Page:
Friday, January 16, 2015

Superman Unchained Deluxe Edition

 DC does another of their famous "Supergroup" books, where a team of "Hot" creators are given an extended arc with a major character, and get to do whatever they want. (See also BATMAN: HUSH, SUPERMAN: FOR TOMORROW, etc.) This time it's Scott Snyder and Jim Lee on SUPERMAN UNCHAINED. did they do?
 I'll give you a tip: I literally just finished reading this book, and I can pretty much guarantee that, by tomorrow morning, I'll have forgotten much, if not all, of what I've just read.

 Scott Snyder is one of those baffling writers that I just don't "Get". His work on BATMAN is solid, if kind of stupid. I found his work on SWAMP THING to be decent, and I hated THE WAKE with every fibre of my being. I don't have anything against the guy...I just don't see what the big deal is, especially when DC, on the back cover of this very collection, calls him "Comics' Biggest Writer". Did I miss something? The art is provided by Jim Lee. At this point in our careers (His as an artist, mine as a reader), I can safely say that I've seen every trick that Jim Lee has in his repertoire, and his shtick is getting old. When I was a kid, I despised seeing any book that featured new art by Jack Kirby or Steve Ditko...They were "Too old-fashioned" for my sophisticated 11-year-old tastes. I have since learned the error of my ways, but that's what came to mind when I read this book...The sameness of all of Jim Lee's art has grown really stale, and it hasn't been helped by the overexposure of the style he had everyone aping at Image and Wildstorm and Homage. SUPERMAN UNCHAINED looks like it came from the 1990's, and I don't mean that in a good way.

 Storywise, SUPERMAN UNCHAINED is kind of a mess. The main thrust of the story is Superman encountering an alien who came to Earth in 1938 (The year Superman debuted in ACTION COMICS). This character, Wraith, has been secretly working for The United States ever since, and he's finally drawn into Superman's orbit thanks to a cyber-terrorist organization known as The Ascension and the machinations of Lois Lane's nutty father, General Sam Lane, Wraith's current boss.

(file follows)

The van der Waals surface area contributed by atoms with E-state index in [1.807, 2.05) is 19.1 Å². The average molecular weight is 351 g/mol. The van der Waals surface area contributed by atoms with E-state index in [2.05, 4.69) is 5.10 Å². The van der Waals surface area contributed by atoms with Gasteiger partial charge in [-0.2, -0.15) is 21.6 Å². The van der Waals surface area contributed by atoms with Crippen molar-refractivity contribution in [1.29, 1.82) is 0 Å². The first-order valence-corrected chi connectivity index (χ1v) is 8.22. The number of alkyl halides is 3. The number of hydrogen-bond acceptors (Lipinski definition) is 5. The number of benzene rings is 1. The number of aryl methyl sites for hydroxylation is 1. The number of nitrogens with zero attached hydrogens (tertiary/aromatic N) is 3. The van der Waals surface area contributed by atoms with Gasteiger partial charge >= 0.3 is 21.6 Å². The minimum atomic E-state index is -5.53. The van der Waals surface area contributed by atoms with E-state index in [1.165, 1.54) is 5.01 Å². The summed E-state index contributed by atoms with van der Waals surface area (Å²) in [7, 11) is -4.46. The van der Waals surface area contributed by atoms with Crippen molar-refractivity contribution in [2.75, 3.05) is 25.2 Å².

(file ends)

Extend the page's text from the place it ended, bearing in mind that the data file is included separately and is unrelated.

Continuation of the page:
Wraith starts off as a nice guy, but becomes predictably bad, which Snyder telegraphs miles off. The whole Ascension subplot is a red herring (One I still don't fully understand...), as is Lex Luthor's prison-break, which rates barely a blip on Superman's radar, aside from setting Lex up to be a Deus Ex Machina at the very end of the story. There's a sequence where the U.S. Army declares war on Superman, but that's quickly forgotten, probably because Snyder wanted to wrap up the series before Jim Lee got tired of working on it. (See ALL-STAR BATMAN & ROBIN for one of many examples of that phenomenon.) Also, we get a massive alien invasion that is similarly wrapped up in an instant. All of this adds up to a singularly forgettable book. Throw in Jim Lee's ugly "New 52"  Superman costume, and an uninspired look for new character Wraith (He looks like Maul from WildC.A.T.S., except he may or may not be naked...I could never really tell.), and I was longing for the old DC Universe that I knew and loved. Snyder also does that thing that drives me nuts about BATMAN by having little added-on epilogues after each issue, illustrated here by Dustin Nguyen. They run two pages.
1)- They're two pages! Jim Lee couldn't draw them?
2) THEY'RE...TWO...PAGES! You couldn't fit this meager bit of entertainment into the main body of the story....?

 On the plus side, this is a big chunk of a hardcover, with a few dozen variant covers (A...FEW....DOZEN....I kid you not.), some Jim Lee pencil pages, and Scott Snyder's script for the first issue.  


 DC Comics provided a review copy.

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